NNP’s users: Gaston Courtade, NTNU, Trondheim

Profile, research areas and collaborations

Gaston Courtade is a PhD candidate at the Department of Biotechnology at NTNU. The focus of his research within the Biopolymer NMR group, led by Prof. Finn L. Aachmann, is the study of a family of copper-dependent redox enzymes known as lytic polysaccharide monooxygenases (LPMOs). LPMOs have a significant role in the depolymerization of carbohydrates such as chitin and cellulose. A blog article at the NT-faculty at NTNU explains LPMOs into a bit more detail.

Since the start of his master’s project in 2013, he has used NMR to address different aspects of LPMOs, such as their three-dimensional structure, interaction with substrates, copper-binding effects, and electron transfer.

Research collaborations with focus on NMR have been an essential part of the project from the start. The Biopolymer NMR group has a long-standing cooperation with Prof. Reinhard Wimmer, head of the NMR lab at Aalborg University in Denmark, who was a valuable resource when the NMR lab at NTNU was undergoing upgrades. The LPMO project started with Prof. Vincent Eijsink and his Protein Engineering and Proteomics group as well as Prof. Morten Sørlie at NMBU. The most recent collaboration is with the group of Dr. Marylène Vandevenne at the University of Liège in Belgium.

How does NNP contribute to your research?

NNP, and particularly the Bruker Ascend 800 MHz instrument at NTNU, gives us unprecedented resolution and sensitivity, which are the cornerstone of successful protein NMR investigations. It greatly facilitates our study of structural and functional aspects of LPMOs with atomic resolution.

Gaston Courtade at the NMR lab (at the right side)

More information: 


NNP’s users: Torgils Fossen, UiB

Profile, research areas and collaborations

Torgils Fossen is from Bergen and works as a Professor at the Department of Chemistry at UiB. He develops his research within the group of Natural Products Chemistry and Pharmacognosy.

He started using NMR in 1994 to confirm the structure of new natural products, such as anthocyanins and other flavonoids. He worked as a post-doc (2001-2002) at the NMR research group at GBF Braunschweig (currently the Helmholz Institutt für Infektionsforschung). His works focused on confirmation of HIV-1 and influenza virus proteins. His current focus is on new complex bioactive natural products. In particular, the structure and interactions of viral proteins (mainly HIV-1, pandemic influenza and cytomegalovirus) aiming to develop new antiviral therapy.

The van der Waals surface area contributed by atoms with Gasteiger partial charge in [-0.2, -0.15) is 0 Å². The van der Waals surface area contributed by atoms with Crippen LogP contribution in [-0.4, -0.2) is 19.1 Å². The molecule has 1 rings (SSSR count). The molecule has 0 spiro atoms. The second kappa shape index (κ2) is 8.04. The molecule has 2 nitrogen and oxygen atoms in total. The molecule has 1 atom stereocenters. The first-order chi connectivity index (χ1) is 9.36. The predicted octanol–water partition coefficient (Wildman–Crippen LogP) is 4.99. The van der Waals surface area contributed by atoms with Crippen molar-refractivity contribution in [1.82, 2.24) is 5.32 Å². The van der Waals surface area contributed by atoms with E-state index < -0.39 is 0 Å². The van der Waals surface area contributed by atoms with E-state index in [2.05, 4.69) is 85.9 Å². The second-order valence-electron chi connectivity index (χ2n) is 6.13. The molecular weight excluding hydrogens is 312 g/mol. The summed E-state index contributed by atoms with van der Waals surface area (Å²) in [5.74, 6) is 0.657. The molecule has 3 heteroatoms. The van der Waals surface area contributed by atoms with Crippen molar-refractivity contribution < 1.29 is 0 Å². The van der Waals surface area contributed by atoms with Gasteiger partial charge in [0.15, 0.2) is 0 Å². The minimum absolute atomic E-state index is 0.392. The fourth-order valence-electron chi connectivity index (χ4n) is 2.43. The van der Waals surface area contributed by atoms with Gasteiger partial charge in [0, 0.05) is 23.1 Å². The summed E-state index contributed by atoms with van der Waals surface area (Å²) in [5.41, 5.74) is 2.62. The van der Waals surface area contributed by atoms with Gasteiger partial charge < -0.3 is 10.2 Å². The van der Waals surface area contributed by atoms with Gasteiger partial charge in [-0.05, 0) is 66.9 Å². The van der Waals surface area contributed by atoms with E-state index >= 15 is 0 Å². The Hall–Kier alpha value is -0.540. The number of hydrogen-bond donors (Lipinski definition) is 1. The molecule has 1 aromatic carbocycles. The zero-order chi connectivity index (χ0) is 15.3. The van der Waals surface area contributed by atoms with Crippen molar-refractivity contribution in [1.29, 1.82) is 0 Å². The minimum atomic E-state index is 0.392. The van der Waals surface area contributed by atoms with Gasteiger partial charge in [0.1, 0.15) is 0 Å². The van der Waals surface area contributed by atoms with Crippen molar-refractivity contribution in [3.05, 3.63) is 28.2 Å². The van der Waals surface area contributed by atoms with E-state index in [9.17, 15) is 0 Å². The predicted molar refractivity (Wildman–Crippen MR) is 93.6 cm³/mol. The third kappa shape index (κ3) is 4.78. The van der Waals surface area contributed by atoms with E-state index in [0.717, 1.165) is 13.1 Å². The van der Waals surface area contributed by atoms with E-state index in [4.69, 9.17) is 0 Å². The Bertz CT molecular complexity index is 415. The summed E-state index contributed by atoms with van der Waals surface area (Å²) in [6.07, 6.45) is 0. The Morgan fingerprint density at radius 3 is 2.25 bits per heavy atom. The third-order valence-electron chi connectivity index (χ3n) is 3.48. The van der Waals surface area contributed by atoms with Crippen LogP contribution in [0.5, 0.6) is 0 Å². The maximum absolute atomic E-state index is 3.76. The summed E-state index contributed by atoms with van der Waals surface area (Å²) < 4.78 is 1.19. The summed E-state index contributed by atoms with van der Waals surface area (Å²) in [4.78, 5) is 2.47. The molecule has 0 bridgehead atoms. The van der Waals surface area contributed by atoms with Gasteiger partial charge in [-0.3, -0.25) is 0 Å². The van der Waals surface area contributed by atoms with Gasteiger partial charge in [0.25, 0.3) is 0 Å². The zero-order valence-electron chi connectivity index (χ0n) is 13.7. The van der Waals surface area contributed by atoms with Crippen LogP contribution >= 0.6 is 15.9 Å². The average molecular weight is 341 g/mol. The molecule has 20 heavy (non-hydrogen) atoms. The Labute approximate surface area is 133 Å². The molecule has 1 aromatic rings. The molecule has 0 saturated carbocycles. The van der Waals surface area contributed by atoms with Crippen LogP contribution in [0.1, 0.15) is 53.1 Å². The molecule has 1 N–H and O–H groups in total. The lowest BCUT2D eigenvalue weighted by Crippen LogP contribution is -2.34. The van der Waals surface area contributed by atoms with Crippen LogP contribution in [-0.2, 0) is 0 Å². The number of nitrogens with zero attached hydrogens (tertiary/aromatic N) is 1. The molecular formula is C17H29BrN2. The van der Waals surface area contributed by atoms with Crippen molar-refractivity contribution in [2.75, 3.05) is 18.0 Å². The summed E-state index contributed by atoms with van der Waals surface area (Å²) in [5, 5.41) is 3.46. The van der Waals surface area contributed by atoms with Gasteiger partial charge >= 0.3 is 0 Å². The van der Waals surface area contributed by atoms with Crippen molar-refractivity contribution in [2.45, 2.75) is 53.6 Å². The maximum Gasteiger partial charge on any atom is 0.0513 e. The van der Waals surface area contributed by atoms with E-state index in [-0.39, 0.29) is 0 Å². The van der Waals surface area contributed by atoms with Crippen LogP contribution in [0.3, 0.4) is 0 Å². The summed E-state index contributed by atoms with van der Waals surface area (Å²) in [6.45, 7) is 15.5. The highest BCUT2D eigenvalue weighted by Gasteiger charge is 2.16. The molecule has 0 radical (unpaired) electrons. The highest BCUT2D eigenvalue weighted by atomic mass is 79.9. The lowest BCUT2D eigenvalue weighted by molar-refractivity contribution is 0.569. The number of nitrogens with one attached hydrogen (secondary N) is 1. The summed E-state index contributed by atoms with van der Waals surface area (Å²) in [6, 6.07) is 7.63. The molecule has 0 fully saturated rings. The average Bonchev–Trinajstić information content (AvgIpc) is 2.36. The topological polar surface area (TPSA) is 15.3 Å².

International collaboration is a key element in his research group. They collaborate among others with Professor Ulrich Schubert and his colleagues, Professor Manfred Marschall and Professor Thomas Stamminger at the Institutt für Klinische und Molekulare Virologie at Friedrich Alexander Universität Erlangen-Nürnberg. Regarding complex bioactive natural products, his research collaborations are mainly based on Sweden and Madagascar. Most of the projects are international collaborations, but he is also active on his local collaborations at UiB. The last years were especially relevant, with fruitful collaborations with Professor Anni Vedeler (Department of Biomedice at UiB), Professor Bengt Erik Haug (group of Medicinal Chemistry at the Department of Chemistry, and Center for Pharmaceuticals), and Professor Lars Herfindal (Department of Pharmacology, Center for Pharmaceuticals). They published in 2014 the first new marine natural products which structure has been confirmed at UiB.

How does NNP contribute to your research?

- NNP, and particularly 850 MHz NMR, gives us clearly improved possibilities to confirm structures and interactions of viral proteins at atomic resolutions. In addition, our work within characterization of complex bioactive natural products is getting enrich after performing studies with 850 MHz NMR, since this spectrometer gives us plenty of data with higher resolution and sensitivity than the other instruments available in Norway.

- Even though NNP was recently launched, the instrumentation is working stable and it is easily available for us. With no doubt, NNP will be important for our current and future research. Now we look forward to test the remote control features of the spectrometer in the near future.

More information: Bui et al.,J. Nat. Prod., 2014, 77 (6), pp 1287–1296


Update from Oslo

The AVII 400 spectrometer is again running in ICONNMR automation mode after its quench and recharging and the AVIII HD400 instrument is on field today and will be shimmed and tested from Monday March 23. and will get its own BACS sample changer handed over from the DPX 300 instrument on Wednesday March 25th.

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About NNP

The NNP is a desentralized NMR center which provide state-of-the-art NMR services and related scientific support. Backbone of the center is two 800 MHz spectrometers located at UiO and NTNU and a 850 MHz spectrometer located at UiB.

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